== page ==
If you increase demand for milk too much, your body may produce more milk than you baby can reasonably consume and you can have an oversupply. Your breasts will start to fill up quickly in that case, putting you at great risk of engorgement, blocked milk ducts and other complications. You may also notice that your baby is choking as your milk lets down and flows out too quickly for comfort.
You may assume that you need as much milk as possible to grow your freezer stash, but that’s not necessarily true. You may end up with far more stored milk than your baby can ever consume, which may lead to waste in the future. If you overfeed your baby because you have a lot of excess milk on hand, your little one may suffer from stomach upset and other uncomfortable side effects of eating too much.
How Long Should You Pump in One Sitting?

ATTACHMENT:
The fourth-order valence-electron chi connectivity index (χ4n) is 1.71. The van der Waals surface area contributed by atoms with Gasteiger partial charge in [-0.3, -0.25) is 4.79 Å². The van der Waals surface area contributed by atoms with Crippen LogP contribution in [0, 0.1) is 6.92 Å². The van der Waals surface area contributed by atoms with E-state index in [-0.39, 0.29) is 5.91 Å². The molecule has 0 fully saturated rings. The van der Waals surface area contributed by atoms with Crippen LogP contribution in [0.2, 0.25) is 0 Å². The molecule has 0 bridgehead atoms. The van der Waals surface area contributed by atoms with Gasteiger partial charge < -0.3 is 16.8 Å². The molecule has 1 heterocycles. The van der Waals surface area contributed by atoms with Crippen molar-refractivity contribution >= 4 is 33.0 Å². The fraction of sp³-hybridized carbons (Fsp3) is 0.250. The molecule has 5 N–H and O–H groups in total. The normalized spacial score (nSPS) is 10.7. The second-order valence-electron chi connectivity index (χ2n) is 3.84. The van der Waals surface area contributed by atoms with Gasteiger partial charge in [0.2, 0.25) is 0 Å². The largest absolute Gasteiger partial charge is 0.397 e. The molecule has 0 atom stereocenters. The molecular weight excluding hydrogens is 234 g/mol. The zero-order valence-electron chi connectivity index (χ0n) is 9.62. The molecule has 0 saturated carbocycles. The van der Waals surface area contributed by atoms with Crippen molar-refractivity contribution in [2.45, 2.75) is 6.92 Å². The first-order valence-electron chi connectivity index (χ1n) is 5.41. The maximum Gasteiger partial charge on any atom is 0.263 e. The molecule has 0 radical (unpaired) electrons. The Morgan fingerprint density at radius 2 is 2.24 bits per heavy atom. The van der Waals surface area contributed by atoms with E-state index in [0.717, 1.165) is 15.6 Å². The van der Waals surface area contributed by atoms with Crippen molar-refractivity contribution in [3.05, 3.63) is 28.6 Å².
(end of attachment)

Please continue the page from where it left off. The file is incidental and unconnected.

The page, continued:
The solution is to keep your frequency and length of pumping reasonable. The definition of reasonable depends on a variety of personal factors, including your primary reason for pumping. What do you want to gain from the experience?
That will ultimately help you decide how long you should pump, so let’s look at some of the most common reasons women pump as a companion to breastfeeding today. The information provided here is generalized, but you should apply personal knowledge of your body, your baby and your lifestyle when determining how long you pump.
When First Starting?
Regardless of your reasons for pumping, you may not get as much milk out of your breasts as expected when first starting. That’s especially true if you’re struggling with milk production and want to boost demand to increase supply.